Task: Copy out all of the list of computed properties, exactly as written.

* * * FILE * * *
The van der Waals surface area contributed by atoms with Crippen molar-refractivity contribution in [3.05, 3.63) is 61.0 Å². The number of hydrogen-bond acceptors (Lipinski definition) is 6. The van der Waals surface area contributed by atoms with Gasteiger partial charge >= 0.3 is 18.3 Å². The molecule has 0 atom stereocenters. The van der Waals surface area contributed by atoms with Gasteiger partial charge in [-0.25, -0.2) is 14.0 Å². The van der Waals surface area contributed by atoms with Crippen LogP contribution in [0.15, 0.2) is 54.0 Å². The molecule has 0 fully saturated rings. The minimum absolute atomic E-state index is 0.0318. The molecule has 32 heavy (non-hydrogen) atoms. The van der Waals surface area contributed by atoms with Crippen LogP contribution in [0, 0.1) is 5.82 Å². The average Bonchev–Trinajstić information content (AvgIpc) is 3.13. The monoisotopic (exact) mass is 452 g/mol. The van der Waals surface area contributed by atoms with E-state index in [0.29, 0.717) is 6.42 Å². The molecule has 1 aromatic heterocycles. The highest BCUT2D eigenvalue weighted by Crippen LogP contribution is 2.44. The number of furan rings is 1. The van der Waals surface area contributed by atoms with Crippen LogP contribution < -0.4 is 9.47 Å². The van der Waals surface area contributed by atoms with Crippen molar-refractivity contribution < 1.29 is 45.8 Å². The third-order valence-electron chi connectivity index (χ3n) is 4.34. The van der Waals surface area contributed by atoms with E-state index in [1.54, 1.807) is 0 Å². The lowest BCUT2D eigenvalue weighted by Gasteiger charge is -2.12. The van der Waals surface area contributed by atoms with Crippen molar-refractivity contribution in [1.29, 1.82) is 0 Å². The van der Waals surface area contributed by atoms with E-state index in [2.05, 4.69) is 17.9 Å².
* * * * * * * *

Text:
The van der Waals surface area contributed by atoms with Crippen molar-refractivity contribution in [3.05, 3.63) is 61.0 Å². The number of hydrogen-bond acceptors (Lipinski definition) is 6. The van der Waals surface area contributed by atoms with Gasteiger partial charge >= 0.3 is 18.3 Å². The molecule has 0 atom stereocenters. The van der Waals surface area contributed by atoms with Gasteiger partial charge in [-0.25, -0.2) is 14.0 Å². The van der Waals surface area contributed by atoms with Crippen LogP contribution in [0.15, 0.2) is 54.0 Å². The molecule has 0 fully saturated rings. The minimum absolute atomic E-state index is 0.0318. The molecule has 32 heavy (non-hydrogen) atoms. The van der Waals surface area contributed by atoms with Crippen LogP contribution in [0, 0.1) is 5.82 Å². The average Bonchev–Trinajstić information content (AvgIpc) is 3.13. The monoisotopic (exact) mass is 452 g/mol. The van der Waals surface area contributed by atoms with E-state index in [0.29, 0.717) is 6.42 Å². The molecule has 1 aromatic heterocycles. The highest BCUT2D eigenvalue weighted by Crippen LogP contribution is 2.44. The number of furan rings is 1. The van der Waals surface area contributed by atoms with Crippen LogP contribution < -0.4 is 9.47 Å². The van der Waals surface area contributed by atoms with Crippen molar-refractivity contribution < 1.29 is 45.8 Å². The third-order valence-electron chi connectivity index (χ3n) is 4.34. The van der Waals surface area contributed by atoms with E-state index in [1.54, 1.807) is 0 Å². The lowest BCUT2D eigenvalue weighted by Gasteiger charge is -2.12. The van der Waals surface area contributed by atoms with Crippen molar-refractivity contribution in [1.29, 1.82) is 0 Å². The van der Waals surface area contributed by atoms with E-state index in [2.05, 4.69) is 17.9 Å².